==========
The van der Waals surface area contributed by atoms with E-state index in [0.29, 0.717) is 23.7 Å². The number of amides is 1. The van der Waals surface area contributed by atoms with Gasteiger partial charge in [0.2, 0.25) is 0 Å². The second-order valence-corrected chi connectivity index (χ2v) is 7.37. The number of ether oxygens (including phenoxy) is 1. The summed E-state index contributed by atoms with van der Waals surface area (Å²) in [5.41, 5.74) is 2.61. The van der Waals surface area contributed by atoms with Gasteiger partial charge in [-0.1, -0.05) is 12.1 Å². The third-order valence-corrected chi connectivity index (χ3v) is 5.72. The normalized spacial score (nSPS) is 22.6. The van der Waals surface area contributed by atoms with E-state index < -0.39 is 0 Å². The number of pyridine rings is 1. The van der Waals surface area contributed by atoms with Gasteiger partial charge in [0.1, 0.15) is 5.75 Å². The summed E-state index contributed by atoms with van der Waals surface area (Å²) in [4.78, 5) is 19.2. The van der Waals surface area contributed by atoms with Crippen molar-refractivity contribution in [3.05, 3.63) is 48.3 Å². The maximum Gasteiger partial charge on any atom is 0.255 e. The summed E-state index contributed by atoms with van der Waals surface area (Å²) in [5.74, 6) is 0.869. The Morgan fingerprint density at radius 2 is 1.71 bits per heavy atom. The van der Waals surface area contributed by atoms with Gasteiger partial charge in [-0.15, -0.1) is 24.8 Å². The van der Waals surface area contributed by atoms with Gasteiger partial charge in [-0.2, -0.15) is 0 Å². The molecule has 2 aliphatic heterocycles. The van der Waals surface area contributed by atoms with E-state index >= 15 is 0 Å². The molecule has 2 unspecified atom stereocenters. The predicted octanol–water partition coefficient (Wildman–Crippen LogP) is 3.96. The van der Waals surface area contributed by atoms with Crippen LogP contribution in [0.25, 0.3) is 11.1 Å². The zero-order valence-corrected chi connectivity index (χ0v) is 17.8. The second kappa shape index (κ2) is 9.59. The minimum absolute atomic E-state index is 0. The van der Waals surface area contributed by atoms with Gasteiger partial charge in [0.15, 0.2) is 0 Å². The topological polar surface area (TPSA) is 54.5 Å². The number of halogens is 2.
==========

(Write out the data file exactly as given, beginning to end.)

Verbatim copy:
The van der Waals surface area contributed by atoms with E-state index in [0.29, 0.717) is 23.7 Å². The number of amides is 1. The van der Waals surface area contributed by atoms with Gasteiger partial charge in [0.2, 0.25) is 0 Å². The second-order valence-corrected chi connectivity index (χ2v) is 7.37. The number of ether oxygens (including phenoxy) is 1. The summed E-state index contributed by atoms with van der Waals surface area (Å²) in [5.41, 5.74) is 2.61. The van der Waals surface area contributed by atoms with Gasteiger partial charge in [-0.1, -0.05) is 12.1 Å². The third-order valence-corrected chi connectivity index (χ3v) is 5.72. The normalized spacial score (nSPS) is 22.6. The van der Waals surface area contributed by atoms with E-state index < -0.39 is 0 Å². The number of pyridine rings is 1. The van der Waals surface area contributed by atoms with Gasteiger partial charge in [0.1, 0.15) is 5.75 Å². The summed E-state index contributed by atoms with van der Waals surface area (Å²) in [4.78, 5) is 19.2. The van der Waals surface area contributed by atoms with Crippen molar-refractivity contribution in [3.05, 3.63) is 48.3 Å². The maximum Gasteiger partial charge on any atom is 0.255 e. The summed E-state index contributed by atoms with van der Waals surface area (Å²) in [5.74, 6) is 0.869. The Morgan fingerprint density at radius 2 is 1.71 bits per heavy atom. The van der Waals surface area contributed by atoms with Gasteiger partial charge in [-0.15, -0.1) is 24.8 Å². The van der Waals surface area contributed by atoms with Gasteiger partial charge in [-0.2, -0.15) is 0 Å². The molecule has 2 aliphatic heterocycles. The van der Waals surface area contributed by atoms with E-state index >= 15 is 0 Å². The molecule has 2 unspecified atom stereocenters. The predicted octanol–water partition coefficient (Wildman–Crippen LogP) is 3.96. The van der Waals surface area contributed by atoms with Crippen LogP contribution in [0.25, 0.3) is 11.1 Å². The zero-order valence-corrected chi connectivity index (χ0v) is 17.8. The second kappa shape index (κ2) is 9.59. The minimum absolute atomic E-state index is 0. The van der Waals surface area contributed by atoms with Gasteiger partial charge in [0.15, 0.2) is 0 Å². The topological polar surface area (TPSA) is 54.5 Å². The number of halogens is 2.